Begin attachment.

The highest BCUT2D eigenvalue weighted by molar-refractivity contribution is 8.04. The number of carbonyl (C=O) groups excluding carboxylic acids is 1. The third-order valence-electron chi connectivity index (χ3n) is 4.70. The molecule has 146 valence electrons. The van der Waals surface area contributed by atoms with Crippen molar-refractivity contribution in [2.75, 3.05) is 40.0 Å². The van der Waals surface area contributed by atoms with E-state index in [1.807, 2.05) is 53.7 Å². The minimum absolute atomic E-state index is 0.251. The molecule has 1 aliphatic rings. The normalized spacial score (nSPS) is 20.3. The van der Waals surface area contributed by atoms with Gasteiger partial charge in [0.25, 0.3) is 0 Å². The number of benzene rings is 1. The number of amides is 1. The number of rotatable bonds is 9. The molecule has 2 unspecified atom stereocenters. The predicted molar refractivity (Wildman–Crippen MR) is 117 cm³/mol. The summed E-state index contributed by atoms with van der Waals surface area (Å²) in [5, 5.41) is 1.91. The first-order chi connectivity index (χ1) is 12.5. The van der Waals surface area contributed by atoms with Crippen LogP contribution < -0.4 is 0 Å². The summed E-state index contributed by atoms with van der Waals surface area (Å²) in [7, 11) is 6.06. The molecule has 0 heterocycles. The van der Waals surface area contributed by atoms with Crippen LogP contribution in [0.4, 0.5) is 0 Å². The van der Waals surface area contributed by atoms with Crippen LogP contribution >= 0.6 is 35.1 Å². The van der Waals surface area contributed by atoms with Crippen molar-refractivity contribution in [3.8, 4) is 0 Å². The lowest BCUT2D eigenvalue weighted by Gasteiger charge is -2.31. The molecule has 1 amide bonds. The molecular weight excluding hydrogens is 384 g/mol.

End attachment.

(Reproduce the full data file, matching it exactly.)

The highest BCUT2D eigenvalue weighted by molar-refractivity contribution is 8.04. The number of carbonyl (C=O) groups excluding carboxylic acids is 1. The third-order valence-electron chi connectivity index (χ3n) is 4.70. The molecule has 146 valence electrons. The van der Waals surface area contributed by atoms with Crippen molar-refractivity contribution in [2.75, 3.05) is 40.0 Å². The van der Waals surface area contributed by atoms with E-state index in [1.807, 2.05) is 53.7 Å². The minimum absolute atomic E-state index is 0.251. The molecule has 1 aliphatic rings. The normalized spacial score (nSPS) is 20.3. The van der Waals surface area contributed by atoms with Gasteiger partial charge in [0.25, 0.3) is 0 Å². The number of benzene rings is 1. The number of amides is 1. The number of rotatable bonds is 9. The molecule has 2 unspecified atom stereocenters. The predicted molar refractivity (Wildman–Crippen MR) is 117 cm³/mol. The summed E-state index contributed by atoms with van der Waals surface area (Å²) in [5, 5.41) is 1.91. The first-order chi connectivity index (χ1) is 12.5. The van der Waals surface area contributed by atoms with Crippen LogP contribution < -0.4 is 0 Å². The summed E-state index contributed by atoms with van der Waals surface area (Å²) in [7, 11) is 6.06. The molecule has 0 heterocycles. The van der Waals surface area contributed by atoms with Crippen LogP contribution in [0.4, 0.5) is 0 Å². The van der Waals surface area contributed by atoms with Crippen LogP contribution >= 0.6 is 35.1 Å². The van der Waals surface area contributed by atoms with Crippen molar-refractivity contribution in [3.8, 4) is 0 Å². The lowest BCUT2D eigenvalue weighted by Gasteiger charge is -2.31. The molecule has 1 amide bonds. The molecular weight excluding hydrogens is 384 g/mol.